South Korea’s economy is recovering at an astounding rate, opening up opportunities for traders in the Direxion Daily South Korea Bull 3X Shares (KORU ).
While the world is contending with another wave of Covid-19 infections, South Korea continues to forge on with a strong end to the second quarter.
“South Korea’s economy grew at its fastest pace in a decade in the second quarter on the back of robust exports and rebounding consumption, but the optimism was damped by a wave of Covid-19 infections,” a Financial Times article noted.
“Gross domestic product expanded 5.9 per cent from a year earlier in the April-June quarter, according to the Bank of Korea, partly owing to the low base effect from last year when the country was hit hard by the pandemic,” the article added. “Asia’s fourth-largest economy continued to exceed pre-crisis levels but momentum slowed, with GDP expanding 0.7 per cent from the previous quarter.”
KORU seeks daily investment results, before fees and expenses, of 300% of the daily performance of the MSCI Korea 25/50 Index. The fund invests at least 80% of its net assets (plus borrowing for investment purposes) in financial instruments and securities of the index, ETFs that track the index, and other financial instruments that provide daily leveraged exposure to the index or ETFs that track the index.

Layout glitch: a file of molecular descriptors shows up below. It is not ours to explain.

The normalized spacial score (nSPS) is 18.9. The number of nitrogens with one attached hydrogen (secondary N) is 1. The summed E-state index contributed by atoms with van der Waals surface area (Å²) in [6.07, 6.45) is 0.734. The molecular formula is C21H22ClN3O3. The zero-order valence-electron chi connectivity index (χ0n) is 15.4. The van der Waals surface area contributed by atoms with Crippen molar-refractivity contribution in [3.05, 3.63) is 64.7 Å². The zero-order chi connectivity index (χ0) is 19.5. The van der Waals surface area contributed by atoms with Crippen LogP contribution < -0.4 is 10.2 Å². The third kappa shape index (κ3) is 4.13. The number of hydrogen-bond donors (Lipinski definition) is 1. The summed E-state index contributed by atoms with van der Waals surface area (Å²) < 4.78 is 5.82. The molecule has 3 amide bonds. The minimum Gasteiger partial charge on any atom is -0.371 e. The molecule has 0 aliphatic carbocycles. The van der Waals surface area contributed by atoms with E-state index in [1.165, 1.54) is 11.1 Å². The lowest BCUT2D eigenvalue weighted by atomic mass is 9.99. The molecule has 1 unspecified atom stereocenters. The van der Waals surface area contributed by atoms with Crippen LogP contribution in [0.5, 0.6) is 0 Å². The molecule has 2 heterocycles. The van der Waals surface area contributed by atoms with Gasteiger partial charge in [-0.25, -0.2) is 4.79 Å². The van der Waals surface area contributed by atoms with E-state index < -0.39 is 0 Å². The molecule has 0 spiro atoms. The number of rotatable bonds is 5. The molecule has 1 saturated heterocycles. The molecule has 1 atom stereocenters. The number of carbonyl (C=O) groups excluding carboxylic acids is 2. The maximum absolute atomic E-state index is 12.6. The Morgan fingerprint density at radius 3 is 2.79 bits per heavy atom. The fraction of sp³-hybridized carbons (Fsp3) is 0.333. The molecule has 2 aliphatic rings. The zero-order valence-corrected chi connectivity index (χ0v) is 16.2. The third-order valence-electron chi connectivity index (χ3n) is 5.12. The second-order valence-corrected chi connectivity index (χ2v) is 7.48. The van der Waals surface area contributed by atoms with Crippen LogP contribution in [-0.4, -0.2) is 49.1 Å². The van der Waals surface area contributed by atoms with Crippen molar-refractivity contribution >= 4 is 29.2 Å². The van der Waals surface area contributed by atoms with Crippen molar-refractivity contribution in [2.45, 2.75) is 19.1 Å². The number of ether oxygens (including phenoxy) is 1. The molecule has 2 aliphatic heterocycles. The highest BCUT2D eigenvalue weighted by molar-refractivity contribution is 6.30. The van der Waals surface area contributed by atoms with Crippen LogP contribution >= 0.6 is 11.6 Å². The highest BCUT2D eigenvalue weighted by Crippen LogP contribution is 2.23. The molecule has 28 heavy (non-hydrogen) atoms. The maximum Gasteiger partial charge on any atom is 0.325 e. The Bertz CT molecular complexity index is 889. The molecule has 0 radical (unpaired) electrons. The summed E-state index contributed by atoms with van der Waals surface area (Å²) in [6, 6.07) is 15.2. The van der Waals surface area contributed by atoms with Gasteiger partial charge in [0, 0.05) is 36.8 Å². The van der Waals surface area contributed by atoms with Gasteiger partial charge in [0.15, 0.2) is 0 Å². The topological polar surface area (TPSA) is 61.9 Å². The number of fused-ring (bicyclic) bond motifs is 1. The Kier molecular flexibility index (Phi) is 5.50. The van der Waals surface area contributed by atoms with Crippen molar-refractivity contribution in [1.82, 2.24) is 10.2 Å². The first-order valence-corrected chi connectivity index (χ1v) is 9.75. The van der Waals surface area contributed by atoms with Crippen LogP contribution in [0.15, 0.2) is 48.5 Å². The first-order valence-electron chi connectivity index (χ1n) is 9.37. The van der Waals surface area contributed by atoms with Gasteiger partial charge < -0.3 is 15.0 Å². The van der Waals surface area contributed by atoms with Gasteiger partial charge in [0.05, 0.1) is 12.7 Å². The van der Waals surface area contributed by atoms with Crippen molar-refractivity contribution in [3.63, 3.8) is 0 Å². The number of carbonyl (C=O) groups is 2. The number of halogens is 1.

The index is designed to measure the performance 4of the large- and mid-cap segments of the South Korean equity market, covering approximately 85% of the free float-adjusted market capitalization of South Korean issuers. The fund has been a stellar performer the past year, rising to a gain of over 175%.
A Rise in South Korean Consumption
As the economy was undergoing the healing process, a rise in consumption has helped to spur a rise in exports. Semiconductors, vehicles, and ships have all seen heightened demand while spending rises in all business sectors public and private.
“The economic recovery was underpinned by a jump in exports amid robust demand for semiconductors, cars and ships, surging 22.4 per cent year on year in the second quarter,” the Financial Times article mentioned. “Private consumption and government spending rose 3.5 per cent and 3.9 per cent, respectively, quarter on quarter.”
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